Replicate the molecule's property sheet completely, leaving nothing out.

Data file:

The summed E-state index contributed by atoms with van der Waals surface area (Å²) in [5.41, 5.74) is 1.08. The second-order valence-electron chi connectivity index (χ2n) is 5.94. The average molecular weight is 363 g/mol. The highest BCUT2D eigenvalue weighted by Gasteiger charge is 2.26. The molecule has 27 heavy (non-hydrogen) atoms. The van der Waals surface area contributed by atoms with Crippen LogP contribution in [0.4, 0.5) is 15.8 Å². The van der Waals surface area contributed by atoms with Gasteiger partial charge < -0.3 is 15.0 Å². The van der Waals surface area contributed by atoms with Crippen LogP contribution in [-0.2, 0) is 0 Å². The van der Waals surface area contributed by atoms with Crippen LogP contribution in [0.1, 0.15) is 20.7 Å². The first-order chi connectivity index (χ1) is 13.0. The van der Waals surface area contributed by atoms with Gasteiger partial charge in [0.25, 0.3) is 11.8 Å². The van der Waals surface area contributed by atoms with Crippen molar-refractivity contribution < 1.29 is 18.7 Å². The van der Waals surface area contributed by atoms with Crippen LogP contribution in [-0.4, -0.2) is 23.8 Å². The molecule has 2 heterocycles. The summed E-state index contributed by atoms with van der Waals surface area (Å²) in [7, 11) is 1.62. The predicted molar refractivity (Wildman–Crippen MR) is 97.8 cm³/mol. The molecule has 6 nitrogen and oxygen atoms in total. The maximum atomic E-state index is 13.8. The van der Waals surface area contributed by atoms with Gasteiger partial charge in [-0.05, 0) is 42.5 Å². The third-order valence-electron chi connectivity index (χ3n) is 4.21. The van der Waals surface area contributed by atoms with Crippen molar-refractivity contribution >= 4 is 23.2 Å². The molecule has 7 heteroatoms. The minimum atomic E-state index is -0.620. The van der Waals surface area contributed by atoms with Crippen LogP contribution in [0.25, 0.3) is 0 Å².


The summed E-state index contributed by atoms with van der Waals surface area (Å²) in [5.41, 5.74) is 1.08. The second-order valence-electron chi connectivity index (χ2n) is 5.94. The average molecular weight is 363 g/mol. The highest BCUT2D eigenvalue weighted by Gasteiger charge is 2.26. The molecule has 27 heavy (non-hydrogen) atoms. The van der Waals surface area contributed by atoms with Crippen LogP contribution in [0.4, 0.5) is 15.8 Å². The van der Waals surface area contributed by atoms with Gasteiger partial charge < -0.3 is 15.0 Å². The van der Waals surface area contributed by atoms with Crippen LogP contribution in [-0.2, 0) is 0 Å². The van der Waals surface area contributed by atoms with Crippen LogP contribution in [0.1, 0.15) is 20.7 Å². The first-order chi connectivity index (χ1) is 13.0. The van der Waals surface area contributed by atoms with Gasteiger partial charge in [0.25, 0.3) is 11.8 Å². The van der Waals surface area contributed by atoms with Crippen molar-refractivity contribution < 1.29 is 18.7 Å². The van der Waals surface area contributed by atoms with Crippen LogP contribution in [-0.4, -0.2) is 23.8 Å². The molecule has 2 heterocycles. The summed E-state index contributed by atoms with van der Waals surface area (Å²) in [7, 11) is 1.62. The predicted molar refractivity (Wildman–Crippen MR) is 97.8 cm³/mol. The molecule has 6 nitrogen and oxygen atoms in total. The maximum atomic E-state index is 13.8. The van der Waals surface area contributed by atoms with Gasteiger partial charge in [-0.05, 0) is 42.5 Å². The third-order valence-electron chi connectivity index (χ3n) is 4.21. The van der Waals surface area contributed by atoms with Crippen molar-refractivity contribution >= 4 is 23.2 Å². The molecule has 7 heteroatoms. The minimum atomic E-state index is -0.620. The van der Waals surface area contributed by atoms with Crippen LogP contribution in [0.25, 0.3) is 0 Å².